Wednesday, May 21, 2014

Book Review: The Tech Entrepreneur's Survival Guide

Bernd Schoner is an entrepreneur with high tech start-up experience based upon leaving MIT and founding an RDIF startup. He has written an excellent and practical book, the kind of book that encapsulates all the hard won lessons that CEOs learn when setting up and starting a business. The book is comprehensive covering all the stages and steps in a start-up from what issues you should consider before doing a start-up, your choice of co-founders (no small issue in my own experience), funding strategies, corporate form, compensation approaches and exit strategies.

The less entrepreneurial and business experience you possess, the more valuable this book will be. Highly recommended for a start-up management team.

References: Schoner, Bernd: The Tech Entrepreneur's Survival Guide:

Monday, May 19, 2014

Book Review: The Art of Doing Twice the Work in Half the Time

Jeff Sutherland is one of the founders of Scrum, a methodology for agile software development. But even if you are not involved full time in software development, The Art of Doing Twice the Work in Half the Time (Crown Books, 2014) is a quick and easy read that attempts to educate a general manager about the virtues of agile development and apply the principles to non-software development projects.

The idea behind Scrum is simple. Projects are difficult. People have no success in defining requirements up front. So, the alternative process is to phase and iterate the project, something I wrote about in our book, Riding The Tiger, back in 1997. Even more importantly, the goal in any project is to get better. Delivery of the phase needs to be accompanied by figuring out what you can do better and what roadblocks can be removed.

Why should you care about agile project management? The simple answer as the title implies is that you get more work done in less time. The book title claims a 4X improvement. Other scrum specialists suggest 8X improvement is not unreasonable particularly in software where at the end of each Sprint, reviewing opportunities for improvement is part of the scrum process.

The book is filled with illustrations of projects where the simplification of scrum product results from IT projects at Medco to home renovation. In a story that we can all relate to, Sutherland tells the story of two projects on identical home renovation projects. The Scrum approach took 6 weeks. The non-Scrum approach with the same team took three months.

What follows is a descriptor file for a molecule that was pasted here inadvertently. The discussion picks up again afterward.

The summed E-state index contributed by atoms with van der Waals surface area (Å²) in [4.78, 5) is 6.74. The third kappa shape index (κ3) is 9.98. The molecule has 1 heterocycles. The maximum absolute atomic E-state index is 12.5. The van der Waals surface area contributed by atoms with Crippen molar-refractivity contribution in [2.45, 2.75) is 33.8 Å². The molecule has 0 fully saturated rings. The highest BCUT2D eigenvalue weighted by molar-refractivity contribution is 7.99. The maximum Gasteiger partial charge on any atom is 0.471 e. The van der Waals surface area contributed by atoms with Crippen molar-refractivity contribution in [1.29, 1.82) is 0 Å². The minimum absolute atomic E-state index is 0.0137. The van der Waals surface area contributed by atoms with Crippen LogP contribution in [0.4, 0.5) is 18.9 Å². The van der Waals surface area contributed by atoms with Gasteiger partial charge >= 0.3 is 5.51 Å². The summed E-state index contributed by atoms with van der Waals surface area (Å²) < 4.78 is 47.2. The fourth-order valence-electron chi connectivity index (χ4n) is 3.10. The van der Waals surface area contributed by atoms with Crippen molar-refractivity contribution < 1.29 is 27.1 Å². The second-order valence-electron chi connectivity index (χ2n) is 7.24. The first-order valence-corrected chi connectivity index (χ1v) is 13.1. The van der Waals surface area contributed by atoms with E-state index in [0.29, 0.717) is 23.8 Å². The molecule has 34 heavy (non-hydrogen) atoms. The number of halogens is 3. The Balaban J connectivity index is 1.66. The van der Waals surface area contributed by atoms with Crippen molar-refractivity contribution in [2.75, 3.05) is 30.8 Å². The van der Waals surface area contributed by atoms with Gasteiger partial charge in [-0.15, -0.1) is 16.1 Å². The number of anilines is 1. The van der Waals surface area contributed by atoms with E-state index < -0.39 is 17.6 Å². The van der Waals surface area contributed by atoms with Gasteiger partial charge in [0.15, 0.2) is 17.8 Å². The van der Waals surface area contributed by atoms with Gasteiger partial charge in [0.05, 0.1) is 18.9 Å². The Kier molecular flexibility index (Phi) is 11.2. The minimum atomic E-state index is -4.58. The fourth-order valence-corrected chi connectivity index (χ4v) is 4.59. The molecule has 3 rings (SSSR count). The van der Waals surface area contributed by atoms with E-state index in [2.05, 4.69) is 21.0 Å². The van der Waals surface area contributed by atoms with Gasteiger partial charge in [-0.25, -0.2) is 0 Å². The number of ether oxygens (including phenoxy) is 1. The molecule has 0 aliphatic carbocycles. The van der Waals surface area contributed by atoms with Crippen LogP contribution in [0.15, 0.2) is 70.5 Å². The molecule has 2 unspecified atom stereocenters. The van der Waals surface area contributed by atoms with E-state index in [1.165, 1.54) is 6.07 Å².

The principles behind Scrum are easy to understand. You have three roles: Product Owner, Scrum Master and project team. The product owner's job is to be ruthless in prioritizing what needs to be done. The Scrum Master's role is to make sure that roadblocks are removed. The team is a self organizing team that takes responsibility for delivering what they have agree to deliver in each phase or Sprint.

There is however, a philosophical twist to scrum. It's open management. As with kanban, project work is always on display, categorized as backlog, being worked on or completed. Making information visible makes it harder for managers to play political games, conceal lack of progress or demand extra work.

Scrum is also psychologically sophisticated. It assumes that your motivation is affected by your control over your work. It also denies the "sweat shop" assumption that keeping people busy all the time and demanding overtime is the best way of keeping productivity. That may have been true in a textile factory in the 19th century, but it's not true for knowledge workers. Underscheduling people gives them time to work at higher quality, help each other and generate higher levels of team equality.

There are many good books about Scrum. Mike Cohn, Kenneth Rubin and Ken Schwaber have excellent books on the subject, but Jeff Sutherland's book is a good recommendation if you need to educate a manager about a new approach to project management.